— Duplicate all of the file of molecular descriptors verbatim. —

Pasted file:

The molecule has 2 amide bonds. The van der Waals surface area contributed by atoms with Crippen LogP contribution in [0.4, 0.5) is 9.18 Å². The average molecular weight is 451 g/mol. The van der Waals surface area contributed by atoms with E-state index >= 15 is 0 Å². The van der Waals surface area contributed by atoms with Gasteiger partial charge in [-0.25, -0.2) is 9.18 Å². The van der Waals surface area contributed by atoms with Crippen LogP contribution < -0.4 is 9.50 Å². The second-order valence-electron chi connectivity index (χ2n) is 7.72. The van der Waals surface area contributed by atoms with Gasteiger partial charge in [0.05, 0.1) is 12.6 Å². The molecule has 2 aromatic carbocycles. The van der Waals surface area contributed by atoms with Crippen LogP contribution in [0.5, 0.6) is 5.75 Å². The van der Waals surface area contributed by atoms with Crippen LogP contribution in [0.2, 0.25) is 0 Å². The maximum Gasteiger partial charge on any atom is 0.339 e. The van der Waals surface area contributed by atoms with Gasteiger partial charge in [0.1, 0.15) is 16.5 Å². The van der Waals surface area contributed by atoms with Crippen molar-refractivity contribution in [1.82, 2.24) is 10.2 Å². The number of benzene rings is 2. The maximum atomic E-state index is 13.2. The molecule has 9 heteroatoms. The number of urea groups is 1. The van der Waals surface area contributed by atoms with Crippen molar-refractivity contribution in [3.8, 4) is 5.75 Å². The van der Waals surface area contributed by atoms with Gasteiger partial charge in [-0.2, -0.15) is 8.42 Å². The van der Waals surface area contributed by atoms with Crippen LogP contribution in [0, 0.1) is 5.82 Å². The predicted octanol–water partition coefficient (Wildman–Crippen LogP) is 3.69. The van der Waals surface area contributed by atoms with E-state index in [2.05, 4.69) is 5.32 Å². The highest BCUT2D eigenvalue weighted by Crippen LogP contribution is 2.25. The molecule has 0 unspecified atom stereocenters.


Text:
The molecule has 2 amide bonds. The van der Waals surface area contributed by atoms with Crippen LogP contribution in [0.4, 0.5) is 9.18 Å². The average molecular weight is 451 g/mol. The van der Waals surface area contributed by atoms with E-state index >= 15 is 0 Å². The van der Waals surface area contributed by atoms with Gasteiger partial charge in [-0.25, -0.2) is 9.18 Å². The van der Waals surface area contributed by atoms with Crippen LogP contribution < -0.4 is 9.50 Å². The second-order valence-electron chi connectivity index (χ2n) is 7.72. The van der Waals surface area contributed by atoms with Gasteiger partial charge in [0.05, 0.1) is 12.6 Å². The molecule has 2 aromatic carbocycles. The van der Waals surface area contributed by atoms with Crippen LogP contribution in [0.5, 0.6) is 5.75 Å². The van der Waals surface area contributed by atoms with Crippen LogP contribution in [0.2, 0.25) is 0 Å². The maximum Gasteiger partial charge on any atom is 0.339 e. The van der Waals surface area contributed by atoms with Gasteiger partial charge in [0.1, 0.15) is 16.5 Å². The van der Waals surface area contributed by atoms with Crippen molar-refractivity contribution in [1.82, 2.24) is 10.2 Å². The number of benzene rings is 2. The maximum atomic E-state index is 13.2. The molecule has 9 heteroatoms. The number of urea groups is 1. The van der Waals surface area contributed by atoms with Crippen molar-refractivity contribution in [3.8, 4) is 5.75 Å². The van der Waals surface area contributed by atoms with Gasteiger partial charge in [-0.2, -0.15) is 8.42 Å². The van der Waals surface area contributed by atoms with Crippen LogP contribution in [0, 0.1) is 5.82 Å². The predicted octanol–water partition coefficient (Wildman–Crippen LogP) is 3.69. The van der Waals surface area contributed by atoms with E-state index in [2.05, 4.69) is 5.32 Å². The highest BCUT2D eigenvalue weighted by Crippen LogP contribution is 2.25. The molecule has 0 unspecified atom stereocenters.